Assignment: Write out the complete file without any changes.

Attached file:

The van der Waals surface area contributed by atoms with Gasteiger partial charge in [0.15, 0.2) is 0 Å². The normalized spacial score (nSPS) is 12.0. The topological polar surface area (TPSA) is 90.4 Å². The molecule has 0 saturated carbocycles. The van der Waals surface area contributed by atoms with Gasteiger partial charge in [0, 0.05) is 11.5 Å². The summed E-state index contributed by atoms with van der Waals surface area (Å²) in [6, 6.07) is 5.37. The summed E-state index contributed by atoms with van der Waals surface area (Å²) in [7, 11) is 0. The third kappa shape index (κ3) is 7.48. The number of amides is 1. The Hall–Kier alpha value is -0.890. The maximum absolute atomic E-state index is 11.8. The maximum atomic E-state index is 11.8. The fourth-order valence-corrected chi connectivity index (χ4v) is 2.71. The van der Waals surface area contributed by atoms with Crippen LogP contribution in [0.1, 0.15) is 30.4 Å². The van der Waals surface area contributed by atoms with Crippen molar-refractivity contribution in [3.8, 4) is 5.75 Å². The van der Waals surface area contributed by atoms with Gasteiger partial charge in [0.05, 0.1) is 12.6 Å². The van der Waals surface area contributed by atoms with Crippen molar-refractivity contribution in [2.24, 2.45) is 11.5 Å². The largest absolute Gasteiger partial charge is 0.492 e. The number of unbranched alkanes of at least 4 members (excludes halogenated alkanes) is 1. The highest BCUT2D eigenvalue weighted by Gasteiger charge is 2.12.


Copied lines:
The van der Waals surface area contributed by atoms with Gasteiger partial charge in [0.15, 0.2) is 0 Å². The normalized spacial score (nSPS) is 12.0. The topological polar surface area (TPSA) is 90.4 Å². The molecule has 0 saturated carbocycles. The van der Waals surface area contributed by atoms with Gasteiger partial charge in [0, 0.05) is 11.5 Å². The summed E-state index contributed by atoms with van der Waals surface area (Å²) in [6, 6.07) is 5.37. The summed E-state index contributed by atoms with van der Waals surface area (Å²) in [7, 11) is 0. The third kappa shape index (κ3) is 7.48. The number of amides is 1. The Hall–Kier alpha value is -0.890. The maximum absolute atomic E-state index is 11.8. The maximum atomic E-state index is 11.8. The fourth-order valence-corrected chi connectivity index (χ4v) is 2.71. The van der Waals surface area contributed by atoms with Crippen LogP contribution in [0.1, 0.15) is 30.4 Å². The van der Waals surface area contributed by atoms with Crippen molar-refractivity contribution in [3.8, 4) is 5.75 Å². The van der Waals surface area contributed by atoms with Gasteiger partial charge in [0.05, 0.1) is 12.6 Å². The van der Waals surface area contributed by atoms with Crippen molar-refractivity contribution in [2.24, 2.45) is 11.5 Å². The largest absolute Gasteiger partial charge is 0.492 e. The number of unbranched alkanes of at least 4 members (excludes halogenated alkanes) is 1. The highest BCUT2D eigenvalue weighted by Gasteiger charge is 2.12.